On Thursday 12th October
2000, 6th class from St. Mary's Primary School, Ballygunner, Waterford, Ireland,
visited the STV Asgard II at the Waterford Marina. The Sail Training Vessel
Asgard II was on a short visit to Waterford.
The Asgard II is a brigantine. A brigantine is a ship that carries square sails on the main mast and triangular sails on the aft mast. The Asgard can set thirteen sails. They are the flying jib and fore staysails. The main course, topgallant and topsail are on the main mast. The gaff sail are on the aft mast. The front and back of a ship are known as the bow and stern. The two sides of a ship are the port side and starboard side. The port side is the left hand side when looking forward. The starboard side is the right hand side.
We climbed on to the foredeck and walked to the bow of the ship. We saw bowsprit with the sails attached. The safety net would prevent a sailor from falling into the sea while working on the sails. In stormy weather a sailor would often get plunged into the sea while working out on the bowsprit. Beneath the bowsprit is the figurehead, a carving of Grace O'Malley, a pirate sea queen who once ruled the sea off the west of Ireland.
We then descended the stairs to the main cabin. Fiona the bosun showed us where the trainees slept and lived. She told us that the Asgard II carries five permanent crew and twenty trainees. The permanent crew are the captain, mate, engineer, bosun and cook. The "captain" is in charge of the ship. The "mate" is in charge of the crew. The "engineer" looks after the engine and all the instruments. The "bosun" is in charge of the sails and all the gear. The "cook" has to feed all the hungry sailors.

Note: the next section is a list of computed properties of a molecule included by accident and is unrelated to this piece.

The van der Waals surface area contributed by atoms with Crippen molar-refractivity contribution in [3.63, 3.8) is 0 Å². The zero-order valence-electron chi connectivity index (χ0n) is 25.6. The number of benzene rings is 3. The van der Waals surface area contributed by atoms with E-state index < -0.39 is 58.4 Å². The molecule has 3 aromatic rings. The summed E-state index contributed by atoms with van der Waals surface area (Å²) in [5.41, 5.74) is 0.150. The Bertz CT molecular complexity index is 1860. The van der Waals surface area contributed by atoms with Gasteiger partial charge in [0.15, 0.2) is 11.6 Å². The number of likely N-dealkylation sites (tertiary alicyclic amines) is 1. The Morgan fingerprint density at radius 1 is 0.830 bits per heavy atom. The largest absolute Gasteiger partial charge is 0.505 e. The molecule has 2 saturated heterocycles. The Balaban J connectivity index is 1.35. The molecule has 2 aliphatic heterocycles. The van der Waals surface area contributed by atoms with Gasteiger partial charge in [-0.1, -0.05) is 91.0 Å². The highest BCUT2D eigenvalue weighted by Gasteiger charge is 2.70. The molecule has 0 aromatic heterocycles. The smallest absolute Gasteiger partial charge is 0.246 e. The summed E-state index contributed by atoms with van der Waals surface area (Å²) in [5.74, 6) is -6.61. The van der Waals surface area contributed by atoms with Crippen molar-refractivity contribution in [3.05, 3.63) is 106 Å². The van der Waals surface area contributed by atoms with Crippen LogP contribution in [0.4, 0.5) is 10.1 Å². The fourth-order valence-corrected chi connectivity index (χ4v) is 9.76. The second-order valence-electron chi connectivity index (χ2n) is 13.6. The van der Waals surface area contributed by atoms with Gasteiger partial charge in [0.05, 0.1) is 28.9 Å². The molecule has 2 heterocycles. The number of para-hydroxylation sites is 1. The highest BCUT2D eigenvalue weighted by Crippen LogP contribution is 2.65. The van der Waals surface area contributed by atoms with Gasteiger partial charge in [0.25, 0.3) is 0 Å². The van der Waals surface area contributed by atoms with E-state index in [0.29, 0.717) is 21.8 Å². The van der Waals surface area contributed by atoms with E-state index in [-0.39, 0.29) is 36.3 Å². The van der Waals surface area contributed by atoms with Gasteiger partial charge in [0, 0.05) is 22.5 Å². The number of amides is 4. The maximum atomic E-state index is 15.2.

Fiona also showed us pictures of the Asgard II's four week voyage to Canada. The pictures were very interesting. We saw pictures of flying fish, strange birds and a boat that looked liked a car at a carnival. The cook works in the ship's galley with help of some trainees. The galley was quite small. The toilets on a boat are called the "heads". The permanent crew have separate cabins and their own saloon.
The mate Liam told us about the ships safety equipment. Ellen tried on a harness that everyone has to wear in rough weather. The ship also has a life raft and life jackets. Ships communicate using a VHF radio. Each ship has it's own bell. The bell is rung every half hour and tells the sailors when it's time for their watch. At eight bells the sailors change watch.
Ciara tried steering the ship. The ships compass helps you point the ship in the correct direction.
The trainees were
busy helping the cook bring the stores aboard as they were preparing to sail
away. We also met the ship's captain. We were able to ask lots of questions
and learned all about the ship.
We really enjoyed our visit and the crew were very friendly. Nobody wanted to climb the mast but when we're older we want to sail on the Asgard II as trainees.
Whittle's Sixth Class,
St. Mary's National School,